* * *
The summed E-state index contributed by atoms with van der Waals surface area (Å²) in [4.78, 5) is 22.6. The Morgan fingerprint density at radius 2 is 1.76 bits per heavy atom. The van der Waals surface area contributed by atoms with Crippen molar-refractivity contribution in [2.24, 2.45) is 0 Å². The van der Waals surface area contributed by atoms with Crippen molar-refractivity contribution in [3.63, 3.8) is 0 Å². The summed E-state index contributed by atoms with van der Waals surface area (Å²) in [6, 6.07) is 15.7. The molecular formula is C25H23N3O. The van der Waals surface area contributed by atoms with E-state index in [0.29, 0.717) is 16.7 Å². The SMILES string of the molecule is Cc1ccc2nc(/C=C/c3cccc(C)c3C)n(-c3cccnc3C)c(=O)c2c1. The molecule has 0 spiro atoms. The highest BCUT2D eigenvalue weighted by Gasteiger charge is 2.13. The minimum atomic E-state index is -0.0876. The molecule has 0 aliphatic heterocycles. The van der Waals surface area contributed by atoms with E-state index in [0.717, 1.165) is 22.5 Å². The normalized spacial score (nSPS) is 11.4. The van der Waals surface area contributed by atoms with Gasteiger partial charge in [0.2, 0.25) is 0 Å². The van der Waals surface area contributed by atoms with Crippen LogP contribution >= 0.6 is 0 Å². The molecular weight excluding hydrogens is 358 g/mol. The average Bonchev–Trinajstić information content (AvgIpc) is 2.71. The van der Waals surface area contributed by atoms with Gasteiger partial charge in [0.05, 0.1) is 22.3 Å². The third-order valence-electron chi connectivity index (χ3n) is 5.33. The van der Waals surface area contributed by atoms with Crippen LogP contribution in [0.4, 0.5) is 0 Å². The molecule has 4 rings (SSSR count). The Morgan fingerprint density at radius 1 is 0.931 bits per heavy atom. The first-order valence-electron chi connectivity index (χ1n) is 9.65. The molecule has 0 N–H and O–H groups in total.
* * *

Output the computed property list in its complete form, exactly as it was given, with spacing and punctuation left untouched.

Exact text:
The summed E-state index contributed by atoms with van der Waals surface area (Å²) in [4.78, 5) is 22.6. The Morgan fingerprint density at radius 2 is 1.76 bits per heavy atom. The van der Waals surface area contributed by atoms with Crippen molar-refractivity contribution in [2.24, 2.45) is 0 Å². The van der Waals surface area contributed by atoms with Crippen molar-refractivity contribution in [3.63, 3.8) is 0 Å². The summed E-state index contributed by atoms with van der Waals surface area (Å²) in [6, 6.07) is 15.7. The molecular formula is C25H23N3O. The van der Waals surface area contributed by atoms with E-state index in [0.29, 0.717) is 16.7 Å². The SMILES string of the molecule is Cc1ccc2nc(/C=C/c3cccc(C)c3C)n(-c3cccnc3C)c(=O)c2c1. The molecule has 0 spiro atoms. The highest BCUT2D eigenvalue weighted by Gasteiger charge is 2.13. The minimum atomic E-state index is -0.0876. The molecule has 0 aliphatic heterocycles. The van der Waals surface area contributed by atoms with E-state index in [0.717, 1.165) is 22.5 Å². The normalized spacial score (nSPS) is 11.4. The van der Waals surface area contributed by atoms with Gasteiger partial charge in [0.2, 0.25) is 0 Å². The van der Waals surface area contributed by atoms with Crippen LogP contribution >= 0.6 is 0 Å². The molecular weight excluding hydrogens is 358 g/mol. The average Bonchev–Trinajstić information content (AvgIpc) is 2.71. The van der Waals surface area contributed by atoms with Gasteiger partial charge in [0.05, 0.1) is 22.3 Å². The third-order valence-electron chi connectivity index (χ3n) is 5.33. The van der Waals surface area contributed by atoms with Crippen LogP contribution in [0.4, 0.5) is 0 Å². The molecule has 4 rings (SSSR count). The Morgan fingerprint density at radius 1 is 0.931 bits per heavy atom. The first-order valence-electron chi connectivity index (χ1n) is 9.65. The molecule has 0 N–H and O–H groups in total.